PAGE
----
Veteran's Day: What this construction foreman learned from time as Green Beret
Posted by Shanna McCord Crigger on Nov 8, 2019
FREMONT – There was a moment on the grueling road to become a member of the U.S. Army’s Special Forces where Nick Garza almost caved, where the exercises designed to test pain, endurance and intelligence pushed him to the brink.
It was the Army’s notorious overnight land navigation test near the end of the three-week assessment and selection course at Fort Bragg, N.C., which quickly weeds out soldiers who lack the fortitude of a Green Beret, the then 19-year-old questioned his pursuit to join one of the most elite fighting groups in the world.
Exhausted and hungry in the cold and rain, trying to make sense of unfamiliar terrain with a 50-pound rucksack on his back, Nick almost gave up.
“I’d never experienced anything so painful, never been so tired,” the 32-year-old reflected. “That was the one time I thought about quitting. But I thought I can’t go back to my family and tell them I quit.”
In all, Nick spent five years in the Army, including two deployments to Afghanistan to help fight the global war on terror.
He was assigned to the Special Forces’ 7th Group Airborne, trained as a demolitions expert.
The skill sets developed as a Green Beret working under fraught conditions, accomplishing seemingly impossible assignments, serve Nick well as a foreman at Duran and Venables, a grading and paving company with offices in Milpitas and Tracy, where he oversees crews, materials and equipment on individual projects.
He came to Duran and Venables as an apprentice operator six years ago and has applied what he learned from the military to become a job site leader.
“Accountability is a big thing,” Nick said. “If you tell someone this is what you’re going to do, you better do it. I learned a lot from the Green Berets about working as a team in stressful situations, which has helped a lot here.”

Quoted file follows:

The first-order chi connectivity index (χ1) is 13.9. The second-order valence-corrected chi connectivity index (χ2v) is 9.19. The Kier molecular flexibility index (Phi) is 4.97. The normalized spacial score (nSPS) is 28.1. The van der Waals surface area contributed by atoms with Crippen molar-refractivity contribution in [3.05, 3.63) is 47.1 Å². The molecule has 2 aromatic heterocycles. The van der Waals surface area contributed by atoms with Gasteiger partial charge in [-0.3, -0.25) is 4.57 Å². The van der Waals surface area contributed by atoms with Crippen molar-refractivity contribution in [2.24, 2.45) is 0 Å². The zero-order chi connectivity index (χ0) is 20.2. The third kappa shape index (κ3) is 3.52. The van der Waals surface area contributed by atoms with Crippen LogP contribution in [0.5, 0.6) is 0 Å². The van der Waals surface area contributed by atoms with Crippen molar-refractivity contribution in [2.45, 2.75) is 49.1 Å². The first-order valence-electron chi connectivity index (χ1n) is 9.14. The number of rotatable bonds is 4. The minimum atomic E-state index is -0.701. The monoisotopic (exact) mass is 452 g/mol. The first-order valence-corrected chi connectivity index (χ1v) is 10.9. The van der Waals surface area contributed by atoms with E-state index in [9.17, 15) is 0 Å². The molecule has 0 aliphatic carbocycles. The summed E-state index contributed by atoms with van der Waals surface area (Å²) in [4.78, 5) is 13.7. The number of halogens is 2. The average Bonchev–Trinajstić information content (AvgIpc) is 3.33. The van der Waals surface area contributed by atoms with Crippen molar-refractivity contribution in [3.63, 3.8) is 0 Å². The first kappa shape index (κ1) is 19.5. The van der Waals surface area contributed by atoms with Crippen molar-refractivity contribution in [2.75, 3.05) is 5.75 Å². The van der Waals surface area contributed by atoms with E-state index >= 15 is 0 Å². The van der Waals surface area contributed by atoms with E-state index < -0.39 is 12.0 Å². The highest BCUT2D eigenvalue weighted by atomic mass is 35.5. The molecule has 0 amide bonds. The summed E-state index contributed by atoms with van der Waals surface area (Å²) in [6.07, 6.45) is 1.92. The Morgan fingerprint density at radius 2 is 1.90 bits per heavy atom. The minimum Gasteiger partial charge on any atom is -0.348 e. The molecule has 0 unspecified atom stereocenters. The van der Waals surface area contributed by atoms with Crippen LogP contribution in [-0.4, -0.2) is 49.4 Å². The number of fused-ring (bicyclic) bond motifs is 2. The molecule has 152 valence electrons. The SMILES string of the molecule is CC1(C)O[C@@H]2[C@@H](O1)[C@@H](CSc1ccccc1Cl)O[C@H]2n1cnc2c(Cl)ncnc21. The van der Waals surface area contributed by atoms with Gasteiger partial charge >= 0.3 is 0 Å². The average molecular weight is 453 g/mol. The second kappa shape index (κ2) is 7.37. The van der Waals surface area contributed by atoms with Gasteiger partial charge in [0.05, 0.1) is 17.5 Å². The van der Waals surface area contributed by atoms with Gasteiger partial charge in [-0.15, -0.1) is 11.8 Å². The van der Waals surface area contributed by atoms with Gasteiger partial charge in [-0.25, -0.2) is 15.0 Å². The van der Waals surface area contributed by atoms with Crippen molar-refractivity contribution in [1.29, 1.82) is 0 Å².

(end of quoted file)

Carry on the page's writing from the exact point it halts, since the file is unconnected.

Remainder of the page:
While Nick has been trained in close-quarters combat, sophisticated weaponry and handling explosives, he finds the camaraderie of his construction crews on par with the relationship he had with his 12-man Green Beret team.
As a construction team, they’re on a mission to finish the project on time, on budget and without anyone getting hurt.
Like in the military, Nick treats everyone fairly and places high value on clear communication and planning ahead.
He’s also quick to share praise with the crews working under his guidance.
“Recently, we had an owner who was really happy with our work,” Nick said. “I made sure to pass his comments on to the crew. I didn’t do anything to get this job done, the guys did all the work.”
Nick enlisted in the Army after graduating from North Monterey County High School in 2005 and headed to basic training at Fort Benning, Ga.
With no desire to attend college, the Army was his ticket to career development and a greater world view.
He was sent to Afghanistan for the first time in 2008, stationed in Mazar-e-Sharif, where he was part of a team that destroyed enemy ammunition found in the desert – rockets, grenades, bullets, etc.
Nick’s second deployment to Afghanistan was to Bagram Airfield in 2009, an assignment that involved training the Army’s Afghan counterparts to fight al-Qaeda on their own.
He was motivated to join the service in part by family history, with his great grandfather serving in World War II and both grandfathers veterans of the Army.
But the inspiration to do what a very small percentage of soldiers can accomplish came from an uncle, who had been a Green Beret and told Nick special-operations is the most fulfilling way to experience the military.
Nick is now settled in San Jose, married to his childhood sweetheart Lyndsey, and father of three.
He is proud of his service to the country and wouldn’t hesitate to do it all over again.
“Looking back, it was a lot of fun,” he said. “I didn’t see the military being my career, but it definitely helped me out and changed my view on life.”
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